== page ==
Squash is grown in zone 4 and warmer. The word squash is derived from the Massachusett Indian word askutasquash, meaning “eaten raw or uncooked.” Squash is believed to have its origins in Mexico and Central America, with original seeds dating back 12,000 years to caves in Ecuador (1). Squash remains a staple food in those areas. Squash has two main varieties: summer and winter. The plant grows up to 3 feet in height, with a spread of between 2 and 4 feet. Summer squash is relatively easy to grow, requiring ample sun, warm temperatures, and fertile, well-drained soil. Squash is sensitive to frost and heat. Summer squash forms a bushy vine, while winter squash vines are large and sprawling (3). The main difference between summer and winter squash is the harvest time, and the longer growing period gives winter squash a tougher, inedible skin (2). Summer squash are harvested early, when their skin is still soft and edible, while winter squash continues growing into the fall (1). Squash leaves are medium green with yellow blossoms. Squash seeds emerge in 5-10 days, with ideal germination temperature being 95 F. Pests include the squash bug, squash vine borer, and striped cucumber beetles. Varieties include yellow summer squash, zucchini squash, scalloped or patty pan squash, and mideast or cousa varieties.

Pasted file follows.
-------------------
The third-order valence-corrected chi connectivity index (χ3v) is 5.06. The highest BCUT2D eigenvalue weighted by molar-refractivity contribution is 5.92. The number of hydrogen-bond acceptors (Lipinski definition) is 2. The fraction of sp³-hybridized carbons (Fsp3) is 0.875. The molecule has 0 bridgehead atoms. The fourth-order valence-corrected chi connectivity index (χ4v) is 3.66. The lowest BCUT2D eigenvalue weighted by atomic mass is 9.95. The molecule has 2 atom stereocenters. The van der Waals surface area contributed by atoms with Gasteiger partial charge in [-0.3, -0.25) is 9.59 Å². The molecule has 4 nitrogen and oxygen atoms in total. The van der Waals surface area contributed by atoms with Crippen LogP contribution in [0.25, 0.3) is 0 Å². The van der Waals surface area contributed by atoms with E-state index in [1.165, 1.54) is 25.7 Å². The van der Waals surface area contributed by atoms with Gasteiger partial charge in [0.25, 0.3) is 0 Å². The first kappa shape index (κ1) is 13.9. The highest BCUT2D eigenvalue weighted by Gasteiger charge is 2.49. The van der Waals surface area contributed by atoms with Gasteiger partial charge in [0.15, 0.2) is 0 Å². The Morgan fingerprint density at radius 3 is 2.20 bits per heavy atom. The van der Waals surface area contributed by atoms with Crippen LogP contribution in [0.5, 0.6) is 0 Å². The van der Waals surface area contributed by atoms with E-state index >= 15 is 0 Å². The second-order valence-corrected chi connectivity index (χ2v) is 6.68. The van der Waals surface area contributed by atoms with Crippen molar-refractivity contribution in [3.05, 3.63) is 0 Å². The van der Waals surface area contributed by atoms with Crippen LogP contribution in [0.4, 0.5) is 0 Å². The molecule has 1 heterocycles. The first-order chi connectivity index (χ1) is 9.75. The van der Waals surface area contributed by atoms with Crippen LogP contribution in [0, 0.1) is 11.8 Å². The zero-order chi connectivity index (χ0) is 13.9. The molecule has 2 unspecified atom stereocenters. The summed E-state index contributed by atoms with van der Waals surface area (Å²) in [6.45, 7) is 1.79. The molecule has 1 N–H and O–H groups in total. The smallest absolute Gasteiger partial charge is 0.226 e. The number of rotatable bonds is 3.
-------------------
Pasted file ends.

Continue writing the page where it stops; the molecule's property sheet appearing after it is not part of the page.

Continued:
Zucchini has a thin, edible skin, and white edible flesh and seeds. Zucchini are best eaten right away, and become bitter when left too long.
Pumpkins are in the winter squash group, along with butternut, acorn, delicious, hubbard, banana, buttercup (turban), and spaghetti squash. 

Culinary and Medicinal Uses